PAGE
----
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Red Ribbon Week

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Published by Michele Dillon on October 23, 2018

        


CCS Got Talent

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Published by Michele Dillon on October 22, 2018

        


CLC3 Tours 2018

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Published by Michele Dillon on October 22, 2018

        


Hurricane Just ahead

The Cumberland County Schools (CCS) is working closely with Cumberland County Emergency Management to monitor the path of Hurricane Florence. Based on weather projections and the State of Emergency issued by the Cumberland County Commissioners, there will be a three-hour early release for students on Wednesday, September 12. CCS’ Prime Time before- and after-school care program will close two hours after schools dismiss.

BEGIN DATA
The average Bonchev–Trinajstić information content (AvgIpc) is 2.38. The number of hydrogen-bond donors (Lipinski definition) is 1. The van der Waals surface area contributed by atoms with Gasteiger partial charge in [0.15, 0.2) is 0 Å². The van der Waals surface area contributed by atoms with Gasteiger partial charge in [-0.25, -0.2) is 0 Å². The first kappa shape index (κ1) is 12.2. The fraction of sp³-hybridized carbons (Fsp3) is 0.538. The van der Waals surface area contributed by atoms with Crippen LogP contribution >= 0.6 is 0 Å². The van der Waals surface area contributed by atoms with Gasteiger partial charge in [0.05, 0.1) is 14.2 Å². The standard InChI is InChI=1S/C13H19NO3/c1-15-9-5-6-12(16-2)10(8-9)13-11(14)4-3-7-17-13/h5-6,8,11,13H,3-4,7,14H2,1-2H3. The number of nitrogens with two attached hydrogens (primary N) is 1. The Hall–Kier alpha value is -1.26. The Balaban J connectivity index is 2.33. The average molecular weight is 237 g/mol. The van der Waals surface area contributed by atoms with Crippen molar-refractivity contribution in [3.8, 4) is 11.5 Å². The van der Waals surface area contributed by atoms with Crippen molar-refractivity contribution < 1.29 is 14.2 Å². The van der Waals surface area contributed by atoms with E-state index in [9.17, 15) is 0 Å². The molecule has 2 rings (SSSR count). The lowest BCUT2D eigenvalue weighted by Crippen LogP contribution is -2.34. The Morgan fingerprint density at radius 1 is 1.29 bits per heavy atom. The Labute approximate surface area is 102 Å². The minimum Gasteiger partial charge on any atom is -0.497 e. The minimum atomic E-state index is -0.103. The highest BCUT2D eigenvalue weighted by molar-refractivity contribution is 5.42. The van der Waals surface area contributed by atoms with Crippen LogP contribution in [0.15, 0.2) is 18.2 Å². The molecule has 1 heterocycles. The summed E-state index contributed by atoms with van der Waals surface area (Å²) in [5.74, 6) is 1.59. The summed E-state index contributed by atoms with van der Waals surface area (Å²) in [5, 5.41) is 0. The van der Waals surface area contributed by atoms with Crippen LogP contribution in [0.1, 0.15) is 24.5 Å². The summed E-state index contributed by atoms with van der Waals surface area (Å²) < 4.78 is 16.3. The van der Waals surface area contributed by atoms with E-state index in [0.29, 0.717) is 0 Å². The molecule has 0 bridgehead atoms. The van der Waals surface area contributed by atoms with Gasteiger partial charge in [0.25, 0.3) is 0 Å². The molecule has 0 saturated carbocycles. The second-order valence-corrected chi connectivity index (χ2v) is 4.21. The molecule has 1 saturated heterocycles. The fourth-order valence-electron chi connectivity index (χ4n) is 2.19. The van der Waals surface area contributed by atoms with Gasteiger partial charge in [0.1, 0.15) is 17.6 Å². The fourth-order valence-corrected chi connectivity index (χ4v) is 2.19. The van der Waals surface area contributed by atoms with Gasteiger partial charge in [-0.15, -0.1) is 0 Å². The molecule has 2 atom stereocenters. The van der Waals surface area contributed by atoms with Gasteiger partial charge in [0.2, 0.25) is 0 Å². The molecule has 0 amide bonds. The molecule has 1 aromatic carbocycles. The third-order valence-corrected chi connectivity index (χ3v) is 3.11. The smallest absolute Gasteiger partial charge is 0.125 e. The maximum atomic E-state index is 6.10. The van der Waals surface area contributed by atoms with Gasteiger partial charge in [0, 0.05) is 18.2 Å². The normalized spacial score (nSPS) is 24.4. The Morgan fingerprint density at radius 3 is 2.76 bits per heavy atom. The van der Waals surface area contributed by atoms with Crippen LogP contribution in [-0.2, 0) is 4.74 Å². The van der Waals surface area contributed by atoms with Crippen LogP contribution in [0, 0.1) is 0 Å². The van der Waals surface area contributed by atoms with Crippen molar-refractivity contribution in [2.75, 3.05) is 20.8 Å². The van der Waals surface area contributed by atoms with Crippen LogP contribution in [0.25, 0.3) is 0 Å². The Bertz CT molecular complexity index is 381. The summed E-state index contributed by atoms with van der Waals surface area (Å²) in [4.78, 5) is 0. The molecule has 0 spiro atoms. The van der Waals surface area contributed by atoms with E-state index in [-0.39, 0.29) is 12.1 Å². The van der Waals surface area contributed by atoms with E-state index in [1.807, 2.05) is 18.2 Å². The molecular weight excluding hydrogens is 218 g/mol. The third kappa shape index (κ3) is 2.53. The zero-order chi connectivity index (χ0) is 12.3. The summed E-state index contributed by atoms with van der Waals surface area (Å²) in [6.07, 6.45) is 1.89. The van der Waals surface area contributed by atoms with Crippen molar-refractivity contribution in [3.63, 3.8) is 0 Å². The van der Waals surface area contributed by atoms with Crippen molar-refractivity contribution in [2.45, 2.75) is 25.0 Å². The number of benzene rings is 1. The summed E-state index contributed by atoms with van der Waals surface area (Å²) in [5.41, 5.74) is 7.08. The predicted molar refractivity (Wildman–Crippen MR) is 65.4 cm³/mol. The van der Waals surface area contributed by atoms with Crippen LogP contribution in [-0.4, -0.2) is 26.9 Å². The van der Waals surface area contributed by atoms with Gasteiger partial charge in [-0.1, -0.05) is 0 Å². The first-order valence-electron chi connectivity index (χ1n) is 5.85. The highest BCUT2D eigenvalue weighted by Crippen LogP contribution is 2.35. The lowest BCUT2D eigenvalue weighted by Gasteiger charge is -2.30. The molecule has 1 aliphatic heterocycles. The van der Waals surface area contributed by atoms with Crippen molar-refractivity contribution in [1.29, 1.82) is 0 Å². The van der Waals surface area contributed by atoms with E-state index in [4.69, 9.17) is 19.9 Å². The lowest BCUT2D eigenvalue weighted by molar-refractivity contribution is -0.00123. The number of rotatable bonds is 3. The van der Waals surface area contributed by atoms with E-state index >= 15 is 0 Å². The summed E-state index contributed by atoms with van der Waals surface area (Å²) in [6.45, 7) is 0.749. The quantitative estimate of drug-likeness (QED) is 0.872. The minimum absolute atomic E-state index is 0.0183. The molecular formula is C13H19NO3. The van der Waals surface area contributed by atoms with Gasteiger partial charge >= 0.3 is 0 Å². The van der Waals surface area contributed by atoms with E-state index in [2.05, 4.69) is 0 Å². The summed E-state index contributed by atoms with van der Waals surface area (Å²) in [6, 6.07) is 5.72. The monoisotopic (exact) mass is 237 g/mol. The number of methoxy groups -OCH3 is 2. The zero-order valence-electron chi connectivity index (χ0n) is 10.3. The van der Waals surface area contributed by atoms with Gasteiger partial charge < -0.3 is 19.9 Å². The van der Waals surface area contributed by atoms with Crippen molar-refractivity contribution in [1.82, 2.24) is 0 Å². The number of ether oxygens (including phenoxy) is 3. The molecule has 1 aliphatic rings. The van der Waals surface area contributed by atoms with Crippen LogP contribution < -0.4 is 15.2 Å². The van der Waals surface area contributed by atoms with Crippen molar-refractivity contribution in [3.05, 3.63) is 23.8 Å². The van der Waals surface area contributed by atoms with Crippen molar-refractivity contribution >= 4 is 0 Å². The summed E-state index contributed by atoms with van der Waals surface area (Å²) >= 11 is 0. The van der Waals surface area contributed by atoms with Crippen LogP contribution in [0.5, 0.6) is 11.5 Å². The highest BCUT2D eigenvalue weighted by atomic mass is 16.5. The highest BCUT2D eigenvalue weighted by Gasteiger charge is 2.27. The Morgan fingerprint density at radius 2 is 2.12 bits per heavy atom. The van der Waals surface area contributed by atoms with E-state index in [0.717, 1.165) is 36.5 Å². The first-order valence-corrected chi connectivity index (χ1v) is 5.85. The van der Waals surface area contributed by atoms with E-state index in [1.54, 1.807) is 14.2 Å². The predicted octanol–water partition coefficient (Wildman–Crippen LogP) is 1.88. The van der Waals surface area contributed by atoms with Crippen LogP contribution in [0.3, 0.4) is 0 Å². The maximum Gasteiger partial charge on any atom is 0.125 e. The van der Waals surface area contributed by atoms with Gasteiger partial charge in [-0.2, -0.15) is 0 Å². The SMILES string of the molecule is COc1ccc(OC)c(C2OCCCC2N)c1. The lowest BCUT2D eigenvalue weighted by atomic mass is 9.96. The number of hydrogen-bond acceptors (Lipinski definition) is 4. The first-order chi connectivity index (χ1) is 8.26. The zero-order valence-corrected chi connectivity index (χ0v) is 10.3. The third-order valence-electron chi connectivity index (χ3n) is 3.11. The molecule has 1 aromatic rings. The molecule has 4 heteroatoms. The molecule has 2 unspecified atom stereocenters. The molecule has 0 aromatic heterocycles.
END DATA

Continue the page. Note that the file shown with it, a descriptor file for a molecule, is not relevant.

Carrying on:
The school system will be closed on Thursday, September 13 and Friday, September 14 for all students and staff.

Currently, the projected make-up days are as follows:

  • Traditional Schools – Monday, October 22 & Wednesday, November 21
  • Year-Round Schools, Early College High Schools, & Cumberland Polytechnic High School – Tuesday, November 6 and Wednesday, November 21

“As always, the safety of our students and staff is our top priority,” said CCS’ Superintendent Dr. Marvin Connelly, Jr. “Based on our County Commissioners’ guidance during this State of Emergency, we encourage all staff members and students to adhere to the curfew, which will be effective beginning Wednesday. We hope everyone will take the necessary precautions to prepare for the storm and be safe. Additionally, we will continue to monitor the storm’s impact on Cumberland County and make any necessary decisions regarding school next week as soon as conditions allow.”